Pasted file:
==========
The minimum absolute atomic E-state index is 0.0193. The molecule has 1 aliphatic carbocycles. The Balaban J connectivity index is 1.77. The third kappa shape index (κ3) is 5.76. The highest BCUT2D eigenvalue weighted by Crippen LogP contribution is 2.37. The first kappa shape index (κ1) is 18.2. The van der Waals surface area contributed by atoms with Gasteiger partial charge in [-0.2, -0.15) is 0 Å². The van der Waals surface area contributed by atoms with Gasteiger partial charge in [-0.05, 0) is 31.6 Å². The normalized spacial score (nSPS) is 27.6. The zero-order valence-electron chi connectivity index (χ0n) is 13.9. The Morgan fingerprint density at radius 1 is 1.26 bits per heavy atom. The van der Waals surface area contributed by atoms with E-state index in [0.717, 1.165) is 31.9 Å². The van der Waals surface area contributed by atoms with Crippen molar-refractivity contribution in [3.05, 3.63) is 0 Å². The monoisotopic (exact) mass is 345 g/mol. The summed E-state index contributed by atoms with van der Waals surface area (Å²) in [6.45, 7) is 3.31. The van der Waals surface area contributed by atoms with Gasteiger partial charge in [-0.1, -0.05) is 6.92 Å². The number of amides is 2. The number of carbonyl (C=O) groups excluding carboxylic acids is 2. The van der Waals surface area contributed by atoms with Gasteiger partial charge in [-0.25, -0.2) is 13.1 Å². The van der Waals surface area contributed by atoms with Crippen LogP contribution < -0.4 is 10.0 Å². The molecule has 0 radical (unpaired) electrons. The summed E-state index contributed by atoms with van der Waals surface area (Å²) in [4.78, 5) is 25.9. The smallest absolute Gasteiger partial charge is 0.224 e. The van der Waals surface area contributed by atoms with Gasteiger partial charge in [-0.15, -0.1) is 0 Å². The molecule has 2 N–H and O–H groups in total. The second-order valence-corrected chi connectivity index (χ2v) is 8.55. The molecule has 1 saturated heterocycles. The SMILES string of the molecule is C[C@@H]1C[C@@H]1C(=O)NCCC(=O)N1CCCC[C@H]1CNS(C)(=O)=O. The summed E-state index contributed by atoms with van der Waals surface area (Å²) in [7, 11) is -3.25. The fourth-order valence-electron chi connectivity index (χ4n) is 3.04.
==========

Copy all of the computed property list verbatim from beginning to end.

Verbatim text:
The minimum absolute atomic E-state index is 0.0193. The molecule has 1 aliphatic carbocycles. The Balaban J connectivity index is 1.77. The third kappa shape index (κ3) is 5.76. The highest BCUT2D eigenvalue weighted by Crippen LogP contribution is 2.37. The first kappa shape index (κ1) is 18.2. The van der Waals surface area contributed by atoms with Gasteiger partial charge in [-0.2, -0.15) is 0 Å². The van der Waals surface area contributed by atoms with Gasteiger partial charge in [-0.05, 0) is 31.6 Å². The normalized spacial score (nSPS) is 27.6. The zero-order valence-electron chi connectivity index (χ0n) is 13.9. The Morgan fingerprint density at radius 1 is 1.26 bits per heavy atom. The van der Waals surface area contributed by atoms with E-state index in [0.717, 1.165) is 31.9 Å². The van der Waals surface area contributed by atoms with Crippen molar-refractivity contribution in [3.05, 3.63) is 0 Å². The monoisotopic (exact) mass is 345 g/mol. The summed E-state index contributed by atoms with van der Waals surface area (Å²) in [6.45, 7) is 3.31. The van der Waals surface area contributed by atoms with Gasteiger partial charge in [-0.1, -0.05) is 6.92 Å². The number of amides is 2. The number of carbonyl (C=O) groups excluding carboxylic acids is 2. The van der Waals surface area contributed by atoms with Gasteiger partial charge in [-0.25, -0.2) is 13.1 Å². The van der Waals surface area contributed by atoms with Crippen LogP contribution < -0.4 is 10.0 Å². The molecule has 0 radical (unpaired) electrons. The summed E-state index contributed by atoms with van der Waals surface area (Å²) in [4.78, 5) is 25.9. The smallest absolute Gasteiger partial charge is 0.224 e. The van der Waals surface area contributed by atoms with Gasteiger partial charge in [-0.15, -0.1) is 0 Å². The molecule has 2 N–H and O–H groups in total. The second-order valence-corrected chi connectivity index (χ2v) is 8.55. The molecule has 1 saturated heterocycles. The SMILES string of the molecule is C[C@@H]1C[C@@H]1C(=O)NCCC(=O)N1CCCC[C@H]1CNS(C)(=O)=O. The summed E-state index contributed by atoms with van der Waals surface area (Å²) in [7, 11) is -3.25. The fourth-order valence-electron chi connectivity index (χ4n) is 3.04.